Kingston's True North Tattoo grapples with lockdown uncertainty

'Don't forget about your local small business when we reopen'

Tattoo shops are among many local businesses struggling in this moment.

Over the last year, shutdowns implemented in response to COVID-19 have rocked Ontario businesses. For Wayne Murrill, owner of Kingston’s True North Tattoo, these lockdowns have highlighted the importance of Canadians supporting local businesses.

Murrill, who has been tattooing for the last 27 years, opened True North Tattoo in July 2010. The studio employs Murrill, along with four other artists, and is set to take on another  in June. However, the restrictions imposed by the pandemic have forced the shop to pivot operations.

“The biggest change is operating by appointment only and keeping the front door locked [to prevent walks-ins],” Murrill told The Journal in an interview.

This limited environment is new for True North Tattoo. The shop is usually buzzing with customers and the sound of their artists hard at work.

The stay-at-home orders implemented by the Ontario government have also required True North Tattoo to pause their operations on several occasions. While the initial two lockdowns created a backlog in scheduling appointments, the demand for new appointments has decreased since the third lockdown began on April 8th.

“We are getting less contact from potential customers in this lockdown. The last lockdown, I was getting contacted by people wanting to set stuff up or wanting to set a date for when the lockdown ended,” Murrill said.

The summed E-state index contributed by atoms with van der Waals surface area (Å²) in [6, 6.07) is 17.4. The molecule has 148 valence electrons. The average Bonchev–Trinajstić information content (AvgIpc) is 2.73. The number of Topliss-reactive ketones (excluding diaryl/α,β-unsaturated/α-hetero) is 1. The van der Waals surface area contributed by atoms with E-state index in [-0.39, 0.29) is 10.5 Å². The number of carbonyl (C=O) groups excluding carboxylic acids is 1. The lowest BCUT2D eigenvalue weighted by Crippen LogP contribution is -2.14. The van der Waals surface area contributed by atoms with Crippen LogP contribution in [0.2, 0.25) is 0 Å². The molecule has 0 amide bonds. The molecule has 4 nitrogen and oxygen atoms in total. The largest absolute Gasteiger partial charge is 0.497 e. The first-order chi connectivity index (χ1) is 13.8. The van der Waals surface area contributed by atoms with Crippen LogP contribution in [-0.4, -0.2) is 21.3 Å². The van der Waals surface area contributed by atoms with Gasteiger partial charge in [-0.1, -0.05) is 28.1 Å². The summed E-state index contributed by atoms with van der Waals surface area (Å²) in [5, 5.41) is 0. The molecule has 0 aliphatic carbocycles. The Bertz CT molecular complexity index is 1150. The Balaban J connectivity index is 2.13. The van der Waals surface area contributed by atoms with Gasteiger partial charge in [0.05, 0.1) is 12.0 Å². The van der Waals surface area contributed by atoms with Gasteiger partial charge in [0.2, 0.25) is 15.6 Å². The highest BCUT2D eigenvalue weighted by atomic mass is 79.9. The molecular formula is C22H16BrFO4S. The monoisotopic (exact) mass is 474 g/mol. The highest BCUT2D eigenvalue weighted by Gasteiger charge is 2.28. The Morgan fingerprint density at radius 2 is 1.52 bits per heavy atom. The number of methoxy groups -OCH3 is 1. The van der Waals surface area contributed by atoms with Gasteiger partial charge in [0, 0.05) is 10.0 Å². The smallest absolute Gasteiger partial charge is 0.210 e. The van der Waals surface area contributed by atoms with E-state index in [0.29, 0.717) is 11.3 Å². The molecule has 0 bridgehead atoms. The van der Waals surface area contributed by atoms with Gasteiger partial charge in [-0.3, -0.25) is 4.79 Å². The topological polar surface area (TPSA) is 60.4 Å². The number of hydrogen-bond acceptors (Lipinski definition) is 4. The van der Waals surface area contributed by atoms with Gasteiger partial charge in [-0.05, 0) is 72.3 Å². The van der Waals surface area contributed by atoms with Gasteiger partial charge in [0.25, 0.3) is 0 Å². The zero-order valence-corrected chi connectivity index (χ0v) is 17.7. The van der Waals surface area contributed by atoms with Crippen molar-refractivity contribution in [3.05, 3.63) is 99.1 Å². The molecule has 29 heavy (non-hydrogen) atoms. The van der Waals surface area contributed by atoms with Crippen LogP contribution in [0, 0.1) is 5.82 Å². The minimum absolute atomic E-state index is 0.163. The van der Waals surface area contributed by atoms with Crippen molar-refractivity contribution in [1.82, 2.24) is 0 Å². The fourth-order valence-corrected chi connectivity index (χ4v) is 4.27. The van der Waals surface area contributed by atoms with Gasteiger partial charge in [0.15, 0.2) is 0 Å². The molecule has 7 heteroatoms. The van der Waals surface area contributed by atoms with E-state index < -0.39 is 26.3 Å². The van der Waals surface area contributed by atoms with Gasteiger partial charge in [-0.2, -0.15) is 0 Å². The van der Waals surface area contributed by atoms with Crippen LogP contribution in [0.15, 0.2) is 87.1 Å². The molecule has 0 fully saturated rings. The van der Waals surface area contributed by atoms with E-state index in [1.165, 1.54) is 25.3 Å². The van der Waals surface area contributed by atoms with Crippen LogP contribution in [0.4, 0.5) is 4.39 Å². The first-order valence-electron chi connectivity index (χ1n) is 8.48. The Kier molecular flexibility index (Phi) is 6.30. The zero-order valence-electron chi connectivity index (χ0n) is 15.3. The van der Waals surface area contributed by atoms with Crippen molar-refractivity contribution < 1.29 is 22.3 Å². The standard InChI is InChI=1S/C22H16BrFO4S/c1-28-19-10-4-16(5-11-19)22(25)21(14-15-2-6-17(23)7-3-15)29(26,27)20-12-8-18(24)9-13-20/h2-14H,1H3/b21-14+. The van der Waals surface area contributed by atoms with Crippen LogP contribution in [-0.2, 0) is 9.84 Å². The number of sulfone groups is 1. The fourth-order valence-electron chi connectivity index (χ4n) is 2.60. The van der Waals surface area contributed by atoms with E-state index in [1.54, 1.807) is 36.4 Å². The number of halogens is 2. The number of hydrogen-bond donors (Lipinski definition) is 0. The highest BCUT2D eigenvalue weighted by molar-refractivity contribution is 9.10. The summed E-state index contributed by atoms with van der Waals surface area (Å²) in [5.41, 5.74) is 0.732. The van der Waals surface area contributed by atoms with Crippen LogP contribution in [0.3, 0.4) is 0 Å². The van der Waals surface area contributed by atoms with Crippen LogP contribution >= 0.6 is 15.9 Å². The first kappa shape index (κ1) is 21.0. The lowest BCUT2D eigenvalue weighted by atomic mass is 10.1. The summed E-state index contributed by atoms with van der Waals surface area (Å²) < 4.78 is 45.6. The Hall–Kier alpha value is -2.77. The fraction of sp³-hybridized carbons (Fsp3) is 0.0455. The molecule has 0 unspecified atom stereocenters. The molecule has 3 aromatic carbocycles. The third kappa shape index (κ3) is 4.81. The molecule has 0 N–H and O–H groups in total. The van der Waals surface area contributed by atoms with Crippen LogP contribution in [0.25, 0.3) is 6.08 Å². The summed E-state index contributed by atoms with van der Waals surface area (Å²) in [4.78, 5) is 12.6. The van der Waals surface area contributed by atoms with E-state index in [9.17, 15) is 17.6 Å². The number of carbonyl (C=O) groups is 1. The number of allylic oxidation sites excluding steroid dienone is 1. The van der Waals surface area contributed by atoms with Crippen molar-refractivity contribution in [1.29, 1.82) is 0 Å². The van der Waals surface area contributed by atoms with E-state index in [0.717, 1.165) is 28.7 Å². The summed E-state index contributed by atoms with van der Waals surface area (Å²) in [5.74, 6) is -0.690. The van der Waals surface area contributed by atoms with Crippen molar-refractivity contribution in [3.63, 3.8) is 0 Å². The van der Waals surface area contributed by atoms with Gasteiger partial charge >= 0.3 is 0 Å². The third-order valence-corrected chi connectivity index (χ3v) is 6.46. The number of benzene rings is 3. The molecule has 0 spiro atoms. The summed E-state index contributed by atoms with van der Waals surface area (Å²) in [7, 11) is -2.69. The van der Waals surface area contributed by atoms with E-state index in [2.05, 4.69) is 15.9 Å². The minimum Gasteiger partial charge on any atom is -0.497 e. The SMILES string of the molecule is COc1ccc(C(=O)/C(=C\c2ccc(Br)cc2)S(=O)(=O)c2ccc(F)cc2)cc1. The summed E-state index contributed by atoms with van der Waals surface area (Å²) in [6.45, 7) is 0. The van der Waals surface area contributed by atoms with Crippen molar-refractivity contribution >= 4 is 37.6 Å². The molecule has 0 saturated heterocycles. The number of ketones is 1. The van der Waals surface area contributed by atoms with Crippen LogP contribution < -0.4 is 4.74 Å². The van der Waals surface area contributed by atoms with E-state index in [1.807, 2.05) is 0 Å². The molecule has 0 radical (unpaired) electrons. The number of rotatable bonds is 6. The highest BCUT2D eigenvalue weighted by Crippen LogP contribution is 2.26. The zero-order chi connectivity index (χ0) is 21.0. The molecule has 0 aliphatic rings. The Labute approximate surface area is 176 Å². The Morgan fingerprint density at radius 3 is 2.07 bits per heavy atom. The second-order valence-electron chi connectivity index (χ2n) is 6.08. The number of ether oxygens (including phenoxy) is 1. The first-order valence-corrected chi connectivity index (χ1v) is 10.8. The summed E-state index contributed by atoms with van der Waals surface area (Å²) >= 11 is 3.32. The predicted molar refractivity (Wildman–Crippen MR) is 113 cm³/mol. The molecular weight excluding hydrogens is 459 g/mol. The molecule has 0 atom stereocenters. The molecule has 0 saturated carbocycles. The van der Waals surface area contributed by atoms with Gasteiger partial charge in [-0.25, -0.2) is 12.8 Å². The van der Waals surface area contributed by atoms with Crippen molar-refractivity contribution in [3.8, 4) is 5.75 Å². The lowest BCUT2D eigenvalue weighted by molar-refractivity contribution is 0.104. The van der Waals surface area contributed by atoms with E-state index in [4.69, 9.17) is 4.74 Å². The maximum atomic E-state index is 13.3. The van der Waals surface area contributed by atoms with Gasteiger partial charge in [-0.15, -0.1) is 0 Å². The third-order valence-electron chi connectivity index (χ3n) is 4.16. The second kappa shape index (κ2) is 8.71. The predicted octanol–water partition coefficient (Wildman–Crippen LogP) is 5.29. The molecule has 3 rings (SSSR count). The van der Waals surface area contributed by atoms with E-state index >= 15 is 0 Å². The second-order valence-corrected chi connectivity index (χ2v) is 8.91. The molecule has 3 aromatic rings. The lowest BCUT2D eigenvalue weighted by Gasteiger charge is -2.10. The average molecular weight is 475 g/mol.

“We were getting people contacting us for pricing and we’re still getting that, but it’s decreased from the last shutdown.”

He attributes this notable decrease in business to potential clients’ frustration with the pandemic’s unpredictable nature.

“I think it’s because when people want to book an appointment, people don’t want to book an appointment and put a deposit down for some time in the future that they’re uncertain of.”

Murrill said he can’t fault customers for their newfound hesitation.

“When people are thinking about getting a tattoo, they’re like ‘why am I going to put down a deposit now when they can’t even tell me what date my appointment is for? I’ll just wait until everything is open.’”

The unpredictability of the current lockdown has impacted how True North organizes their own business, too. Murrill was only allowed one preparation day before closing his shop in April. He told The Journal that he has yet to reschedule his current bookings.

“During the first lockdown, I rebooked all of my appointments twice because they extended it. I’m booked three months ahead, so that’s a pain in the ass,” he said. “This time around, I didn’t do that.”

Though a few of the experienced artists working at True North have been compensated for lost tattooing income through various art commissions, Murrill noted how difficult the pandemic has been for younger tattooers just starting their careers.

“Younger artists are struggling more, because they are establishing clientele and building their skills,” he explained.

Despite the lockdown halting business for tattoo shops and challenging local artists, Murrill acknowledged that tattoo studios aren’t the only businesses that have been hurt.

“Tattooing has been adversely affected by this, like most businesses that have been shut down or have been having a hard time. I don’t think in any other way it’s been different for any other industry or trade.”

Murill knows businesses like his own need local support to keep thriving.

“I would ask people to just remember to, once we reopen, support small businesses [like ours] as much as possible.”

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